GOG offering Steam customers DRM-free versions of their game libraries
Modern computer software often comes packed with something called Digital Rights Management, or DRM -- a deliberately obfuscating term for what is essentially a way to control how users are able to install software, how many times, on what devices, and in conjunction with other products. In theory, it's used to quash piracy, but it can also be used to monopolize customers by forcing them to use a particular service or client in order to access something they've paid for. For instance, many Steam games won't run, or will block off features, if you try to load them without running them through the Steam client.
We saw recently how Oculus introduced new DRM in order to prevent players from running its Oculus Store-exclusive games on rival virtual reality headset the HTC Vive, and how spectacularly it backfired. But like as not, DRM is the norm for most commercial software these days. It's part of the whole 'games as service' model the industry is presently embracing: you don't really own your games, you buy the right to use them for a time, and companies are free to revoke that right down the line.
Enter Good Only Games, or GOG. It's best known as an digital storefront specializing in older PC games, but increasingly serves as host to many newer titles as well. GOG's versions of games don't include DRM -- you can copy the files, install them on as many computers as you want, mod the crap out of them, whatever. Many of GOG's games are also accessible on Steam, so to distinguish them, GOG has introduced a new feature that allows Steam customers to download GOG's DRM-free versions of games already in their libraries.
To take advantage of the service -- called GOG Connect -- players have to link their Steam accounts with GOG's website. Once they do that, they'll be able to download from a selection of titles, for free, provided the games are already marked as purchased on Steam. The one major drawback is that GOG Connect depends on permission from publishers, and so far not many have given the OK to let Steam customers download a DRM-free copy of their games. Here's the current complete list:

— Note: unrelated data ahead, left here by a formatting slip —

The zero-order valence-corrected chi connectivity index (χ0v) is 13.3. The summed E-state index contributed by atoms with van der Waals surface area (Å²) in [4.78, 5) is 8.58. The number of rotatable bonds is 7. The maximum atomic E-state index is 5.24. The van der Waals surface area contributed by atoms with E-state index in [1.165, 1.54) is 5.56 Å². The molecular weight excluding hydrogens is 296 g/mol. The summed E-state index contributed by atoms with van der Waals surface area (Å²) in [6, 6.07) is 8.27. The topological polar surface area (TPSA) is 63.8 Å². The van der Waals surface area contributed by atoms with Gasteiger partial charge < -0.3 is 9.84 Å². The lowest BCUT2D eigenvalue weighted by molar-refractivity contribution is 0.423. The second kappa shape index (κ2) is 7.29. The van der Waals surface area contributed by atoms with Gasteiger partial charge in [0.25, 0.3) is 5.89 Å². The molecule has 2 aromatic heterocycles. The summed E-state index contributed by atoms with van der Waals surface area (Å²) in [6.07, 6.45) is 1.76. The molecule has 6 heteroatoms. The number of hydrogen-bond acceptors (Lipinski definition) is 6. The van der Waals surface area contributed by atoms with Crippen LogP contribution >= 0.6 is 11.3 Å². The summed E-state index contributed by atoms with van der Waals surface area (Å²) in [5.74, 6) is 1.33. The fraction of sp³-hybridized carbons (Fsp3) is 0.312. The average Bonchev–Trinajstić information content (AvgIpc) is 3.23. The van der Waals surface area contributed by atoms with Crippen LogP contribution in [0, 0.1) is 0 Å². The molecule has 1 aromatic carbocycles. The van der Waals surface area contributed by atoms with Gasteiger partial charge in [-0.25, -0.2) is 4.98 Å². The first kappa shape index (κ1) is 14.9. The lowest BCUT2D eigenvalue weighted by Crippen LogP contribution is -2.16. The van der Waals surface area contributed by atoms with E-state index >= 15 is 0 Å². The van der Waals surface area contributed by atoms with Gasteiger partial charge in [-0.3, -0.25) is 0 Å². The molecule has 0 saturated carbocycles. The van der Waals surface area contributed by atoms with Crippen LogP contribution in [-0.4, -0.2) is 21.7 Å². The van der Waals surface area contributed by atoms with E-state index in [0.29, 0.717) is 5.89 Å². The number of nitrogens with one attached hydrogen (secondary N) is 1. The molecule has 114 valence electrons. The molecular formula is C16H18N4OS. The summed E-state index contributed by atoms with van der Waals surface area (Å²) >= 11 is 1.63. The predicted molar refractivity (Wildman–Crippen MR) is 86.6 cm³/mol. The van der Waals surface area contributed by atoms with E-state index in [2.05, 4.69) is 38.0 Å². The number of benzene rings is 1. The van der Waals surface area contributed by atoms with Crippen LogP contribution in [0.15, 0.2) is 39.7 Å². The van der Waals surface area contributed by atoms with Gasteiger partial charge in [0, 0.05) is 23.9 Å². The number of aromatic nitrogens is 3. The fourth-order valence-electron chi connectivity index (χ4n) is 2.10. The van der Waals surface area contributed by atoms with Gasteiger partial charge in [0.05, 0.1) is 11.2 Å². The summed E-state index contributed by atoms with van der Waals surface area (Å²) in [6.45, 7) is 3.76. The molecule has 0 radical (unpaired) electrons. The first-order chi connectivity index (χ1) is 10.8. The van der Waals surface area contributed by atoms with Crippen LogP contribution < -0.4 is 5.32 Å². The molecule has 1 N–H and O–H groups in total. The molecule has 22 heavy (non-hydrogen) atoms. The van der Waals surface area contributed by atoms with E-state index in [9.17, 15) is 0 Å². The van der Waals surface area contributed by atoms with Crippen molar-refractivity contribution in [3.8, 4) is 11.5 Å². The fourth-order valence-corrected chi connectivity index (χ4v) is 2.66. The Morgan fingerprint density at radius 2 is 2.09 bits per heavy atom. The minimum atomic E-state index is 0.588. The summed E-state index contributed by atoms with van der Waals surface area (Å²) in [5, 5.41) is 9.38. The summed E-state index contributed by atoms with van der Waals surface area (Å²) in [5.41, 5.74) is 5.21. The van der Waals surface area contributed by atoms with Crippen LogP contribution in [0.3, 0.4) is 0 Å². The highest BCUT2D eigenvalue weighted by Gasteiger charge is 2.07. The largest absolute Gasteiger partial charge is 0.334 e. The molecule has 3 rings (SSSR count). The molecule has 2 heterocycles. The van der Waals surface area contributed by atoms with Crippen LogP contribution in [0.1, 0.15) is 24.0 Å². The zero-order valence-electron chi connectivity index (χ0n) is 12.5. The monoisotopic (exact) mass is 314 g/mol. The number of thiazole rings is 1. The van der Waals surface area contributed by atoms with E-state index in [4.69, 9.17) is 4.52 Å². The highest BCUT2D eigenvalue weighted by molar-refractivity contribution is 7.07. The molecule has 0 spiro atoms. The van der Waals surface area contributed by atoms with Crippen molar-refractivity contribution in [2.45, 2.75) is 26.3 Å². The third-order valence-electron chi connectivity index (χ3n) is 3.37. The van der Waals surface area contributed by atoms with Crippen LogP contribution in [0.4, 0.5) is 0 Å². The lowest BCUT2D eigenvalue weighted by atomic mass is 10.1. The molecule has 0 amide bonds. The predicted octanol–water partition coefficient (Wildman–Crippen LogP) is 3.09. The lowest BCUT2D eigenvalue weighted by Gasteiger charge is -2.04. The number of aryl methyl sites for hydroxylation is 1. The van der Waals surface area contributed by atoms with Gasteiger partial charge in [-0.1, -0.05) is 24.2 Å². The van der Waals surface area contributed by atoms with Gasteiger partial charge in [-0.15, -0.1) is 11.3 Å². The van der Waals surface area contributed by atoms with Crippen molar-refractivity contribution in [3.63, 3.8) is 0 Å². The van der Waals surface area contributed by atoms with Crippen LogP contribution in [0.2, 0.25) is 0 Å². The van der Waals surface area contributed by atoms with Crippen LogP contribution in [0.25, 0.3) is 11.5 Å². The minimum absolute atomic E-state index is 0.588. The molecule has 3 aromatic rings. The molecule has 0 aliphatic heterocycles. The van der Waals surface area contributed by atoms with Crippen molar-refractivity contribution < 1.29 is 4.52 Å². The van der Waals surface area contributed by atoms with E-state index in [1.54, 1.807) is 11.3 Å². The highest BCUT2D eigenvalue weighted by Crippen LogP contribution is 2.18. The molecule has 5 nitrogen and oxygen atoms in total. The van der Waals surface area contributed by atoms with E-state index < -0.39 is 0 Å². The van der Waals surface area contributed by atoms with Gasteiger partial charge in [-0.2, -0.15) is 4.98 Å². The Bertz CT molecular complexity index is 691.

- The Witness
- FTL: Faster Than Light
- The Incredible Adventures of Van Helsing: Final Cut
- Galactic Civilizations 3
- Trine Enchanted Edition
- Saints Row 2
- Shadowrun Returns
- The Witcher: Enhanced Edition
- Bit.Trip Runner
- Breach & Clear
- Breach & Clear: Deadline
- Broken Sword: Director’s Cut
- Mount & Blade
- Project Zomboid
- Sherlock Holmes: Secret of the Silver Earring
- To The Moon
- Two Worlds
- Unreal Gold
- Unreal Tournament GOTY
There are some pretty great games on here, to be sure! Shadowrun Returns or FTL in particular strike me as the kind of titles you might want to take with you when you're away from your main computer (and Steam's library sharing is not an option). But here's hoping this list looks a lot longer as time goes by and more publishers get on board.